“Something More Than Ordinary”, 7/15/18 by Alan M. Cody

Union Church Summer Service Reflection

For many years in past Summers, I would set out for an outdoor worship service held at Chocorua Chapel on Church Island on Big Squam Lake in New Hampshire. At the time, my family owned a lake house on Little Squam Lake, and it was a short walk to our little dock to board our 13 ft. Boston Whaler motorboat for the twenty minute ride to Church Island. Little Squam Lake covers about 450 acres of water connected by a small river channel to Big Squam Lake, which is about 6000 acres of water. In the early years, my son and I would go together both of us dressed in our blazers, leaving a little early so that we could race ahead of other boats to secure one of the few dock spaces for smaller boats. That would avoid having to tie up to a mooring and wait for a water taxi. A bit of un-Church like competitiveness I must confess but still fun because an early arrival gained not only a dock space but time to lie back in the boat and lose ourselves in the pure blue sky through the trees.

We usually had beautiful weather and there were not many other boats on the lake for the ride to the island. With our Sunday dress, we usually stood out from the few other boats out on the water. Even the Squam Boat Marina staff would wave to us and say, “going to the island.”? The water was usually calm with a few loons to greet us along the way and some occasionally treacherous rocks. There usually was a NH Marine Patrol officer watching from his boat in the no wake zone in front of the island. I always thought, with a chuckle, that I never saw these patrol officers much on Saturdays when everyone was speeding and violating no wake zones but here they were watching the church goers. What divine reassurance!

Chocorua Chapel had evolved from Camp Chocorua, the oldest boys camp in America, that operated from 1881-1889. Some worship services continued to be held on the island following the closing of the camp for former campers who returned to visit the island. Then in 1903, The Chocorua Chapel Association was formed, and its weekly Summer services from the end of June to Labor Day have taken place continuously since its founding, carefully stewarded by term and life trustees drawn from families with long histories with the Squam Lake region. Protestant ministers from around the country and sometimes other countries are invited each year to give the services and frequently stay as a guest of one of the lake’s Summer residents. The service usually followed the liturgy of the Episcopal Book of Common Prayer.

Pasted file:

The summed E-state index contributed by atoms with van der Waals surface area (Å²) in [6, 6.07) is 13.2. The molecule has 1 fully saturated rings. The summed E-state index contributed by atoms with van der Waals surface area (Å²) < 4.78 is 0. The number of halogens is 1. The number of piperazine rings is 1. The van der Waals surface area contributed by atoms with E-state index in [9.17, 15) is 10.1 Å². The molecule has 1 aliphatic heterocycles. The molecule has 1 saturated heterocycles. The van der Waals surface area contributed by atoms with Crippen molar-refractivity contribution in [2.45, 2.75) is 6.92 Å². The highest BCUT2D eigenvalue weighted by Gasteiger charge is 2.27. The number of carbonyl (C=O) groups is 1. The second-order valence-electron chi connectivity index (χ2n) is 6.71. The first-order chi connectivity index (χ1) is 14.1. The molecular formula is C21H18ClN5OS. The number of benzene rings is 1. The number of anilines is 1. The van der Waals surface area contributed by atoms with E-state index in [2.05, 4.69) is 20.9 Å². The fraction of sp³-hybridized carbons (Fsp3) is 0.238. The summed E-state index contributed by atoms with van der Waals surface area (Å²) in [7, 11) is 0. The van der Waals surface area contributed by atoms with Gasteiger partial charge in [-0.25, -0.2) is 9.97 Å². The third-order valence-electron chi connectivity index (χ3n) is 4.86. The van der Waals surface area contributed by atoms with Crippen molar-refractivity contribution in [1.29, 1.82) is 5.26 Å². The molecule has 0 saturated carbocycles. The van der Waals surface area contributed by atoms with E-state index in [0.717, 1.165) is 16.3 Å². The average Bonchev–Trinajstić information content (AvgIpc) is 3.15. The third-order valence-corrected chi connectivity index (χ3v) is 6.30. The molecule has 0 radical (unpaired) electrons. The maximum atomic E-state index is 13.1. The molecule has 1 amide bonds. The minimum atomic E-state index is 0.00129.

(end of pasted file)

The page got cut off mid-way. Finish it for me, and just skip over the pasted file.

Each time we arrived at the island, we joined a flotilla of incoming boats that included classic mahogany wooden Chris Crafts, Boston Whalers and many others. It was a spectacle of families and friends, young and old dressed in seersucker suits, blazers, pastel dresses and more casual dress. As with our reading from 2 Samuel, it was an assembly of royalty come to praise God. Indeed when my brother and his wife came with us to worship at Chocorua Chapel, he looked around and said, “is this a church service or a board of directors meeting?”

The short path to the Chapel itself proceeds from the docks through the woods over arched by weathered trees to a sign carved on a piece of wood that, as I recall, said, “you are entering a house of God, please be reverent and show respect” or words to that effect. Everyone sat outdoors facing a cross of birch and looking out on the entire expanse of the eastern half of the lake bordered by the foothills of the White Mountains. Youth were frequently recruited at the last minute to help pump the air organ -something that eventually discouraged my son from attending.

For me Chocorua Chapel became a place where, as our opening words say, “ Faithfulness will spring up from the ground and righteousness will look down from the sky.” In looking back on my many Sundays on the island, it is easy to cherish memories of the joys of taking family and other house guests there all of whom found it a unique and moving experience; it is easy to cherish the peace and solitude of the trip to and beauty of the island and celebrate it as God’s creation. But, as this excerpt from “Reflections: Chocorua Island Chapel” a commemorative book prepared for the 90th anniversary states, there was something else to be learned in this beautiful place: